The sudden widespread disruptions in Kentuckians’ access to health care and public benefits raise a host of questions.
Do the unexplained Medicaid and food stamp cancellations and day-long waits to talk to a case worker arise from a conscious decision by the Bevin administration to reduce assistance rolls?
Or, are they the result of “unforeseen technical issues” that accompany the rollout of any big new software program, as Health and Family Services Secretary Vickie Yates Brown Glisson said in a press release last week?
Also, would the $100 million Benefind system, which launched Feb. 29 after several years in design, be working better had it not been re-purposed at the last moment to accommodate Gov. Matt Bevin’s plans to dismantle or at least reconfigure Kynect, the state’s health insurance exchange?
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Benefind’s launch a month ago triggered massive confusion and anguish for those who were shocked to learn, at the doctor’s office or in a letter, that their family’s health-care coverage had been abruptly canceled, as Deborah Yetter reported in The Courier-Journal.
With little or no explanation, people are receiving termination notices for Medicaid and food stamps. The notices include the phone numbers of local legal services offices, which report being swamped with calls from hundreds of people receiving the notices.
Telephoning a state hotline is useless; a recorded message says there’s a backlog of calls followed by a dead line. The hotline phones are answered only from 8 a.m. to 3 p.m., precluding most working people. Those who go to local community-based services offices are finding all-day waits to talk to someone.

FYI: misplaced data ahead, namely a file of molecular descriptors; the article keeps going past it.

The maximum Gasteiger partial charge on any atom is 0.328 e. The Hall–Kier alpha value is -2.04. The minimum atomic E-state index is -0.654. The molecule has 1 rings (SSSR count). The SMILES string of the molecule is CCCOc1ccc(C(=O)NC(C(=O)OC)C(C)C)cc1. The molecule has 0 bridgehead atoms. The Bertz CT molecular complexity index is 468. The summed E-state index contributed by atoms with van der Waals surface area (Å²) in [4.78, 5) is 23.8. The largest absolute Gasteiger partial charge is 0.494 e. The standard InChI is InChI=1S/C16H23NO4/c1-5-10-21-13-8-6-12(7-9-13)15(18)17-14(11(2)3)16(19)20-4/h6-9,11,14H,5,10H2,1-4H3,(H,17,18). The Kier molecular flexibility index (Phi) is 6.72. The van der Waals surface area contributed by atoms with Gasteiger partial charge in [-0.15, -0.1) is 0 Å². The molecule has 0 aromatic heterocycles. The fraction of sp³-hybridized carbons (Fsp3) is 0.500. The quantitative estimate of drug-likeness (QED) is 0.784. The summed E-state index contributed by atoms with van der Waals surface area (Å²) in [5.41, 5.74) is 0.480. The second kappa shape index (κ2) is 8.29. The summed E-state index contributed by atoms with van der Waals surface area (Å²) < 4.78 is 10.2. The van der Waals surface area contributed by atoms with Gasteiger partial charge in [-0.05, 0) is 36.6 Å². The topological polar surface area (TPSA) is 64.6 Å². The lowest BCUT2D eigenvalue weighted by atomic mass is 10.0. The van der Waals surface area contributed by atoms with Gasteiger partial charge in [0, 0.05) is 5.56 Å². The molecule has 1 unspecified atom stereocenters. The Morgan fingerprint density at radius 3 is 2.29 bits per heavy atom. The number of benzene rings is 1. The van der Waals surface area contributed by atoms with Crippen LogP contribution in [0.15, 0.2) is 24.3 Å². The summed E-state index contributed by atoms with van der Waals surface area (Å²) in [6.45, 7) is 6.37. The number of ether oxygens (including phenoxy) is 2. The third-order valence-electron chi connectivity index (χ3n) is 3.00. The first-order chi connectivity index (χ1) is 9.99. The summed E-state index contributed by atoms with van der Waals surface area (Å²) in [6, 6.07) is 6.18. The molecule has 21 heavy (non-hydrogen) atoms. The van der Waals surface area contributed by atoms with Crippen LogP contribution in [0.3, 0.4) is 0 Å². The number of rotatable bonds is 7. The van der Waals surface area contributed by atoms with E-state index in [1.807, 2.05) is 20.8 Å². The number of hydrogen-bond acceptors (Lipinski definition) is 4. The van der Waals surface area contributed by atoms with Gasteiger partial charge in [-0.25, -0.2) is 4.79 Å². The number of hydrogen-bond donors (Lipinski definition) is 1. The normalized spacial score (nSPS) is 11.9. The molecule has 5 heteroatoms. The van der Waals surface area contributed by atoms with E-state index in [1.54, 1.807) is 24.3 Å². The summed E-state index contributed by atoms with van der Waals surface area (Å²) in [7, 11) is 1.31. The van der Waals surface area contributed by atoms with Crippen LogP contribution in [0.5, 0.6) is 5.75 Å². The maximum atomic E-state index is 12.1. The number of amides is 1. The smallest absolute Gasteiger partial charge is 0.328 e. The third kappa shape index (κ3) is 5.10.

One of the biggest changes made by the Bevin administration effectively excludes kynectors from helping Medicaid patients make inquiries, update personal information or troubleshoot. Since 2013, the state’s 500 kynectors have been critical to helping almost 500,000 Kentuckians negotiate new health-care options and obtain coverage. The sudden exclusion of kynectors has shifted a huge burden onto state workers and contributed to the long waits.
Another question: Did the Bevin administration intentionally shut out kynectors from helping Medicaid recipients or is that a glitch?
Benefind was designed to share a database and work with Kynect, the online portal through which Kentuckians find out if they are eligible for Medicaid or subsidized health insurance for individuals and small employers. Kynect has worked well for more than two years. The idea was that Kynect users would be able to transition seamlessly to a Benefind screen where they could apply for Temporary Assistance for Needy Families and food stamps, increasing the efficiency of the state benefits system overall.
The Bevin administration adapted Benefind in response to the governor’s desire to end Kynect. Running the Cabinet for Health and Family Services is an enormously hard and complicated job. In her four months in the post, Glisson has had to devote herself to figuring out how to undo something that’s working well and make the complicated transition to a new hybrid system that involves the federal health-care exchange.
That makes us wonder: If Glisson and her new team hadn’t been so distracted by Bevin’s irrational demand to undo Kynect, could they have done a better job of managing Benefind’s rollout?
The Kentuckians who are being harmed are not deadbeats or malingerers. They work hard in low-wage jobs and are just trying to care for themselves and their children. Forcing them back to emergency rooms for medical care will be costly to everyone.
The Bevin administration has a lot of questions to answer and a lot to answer for. Blaming the previous administration as Bevin did in a video message to affected state workers won’t cut it. It’s time to get busy and make the system work or explain why not.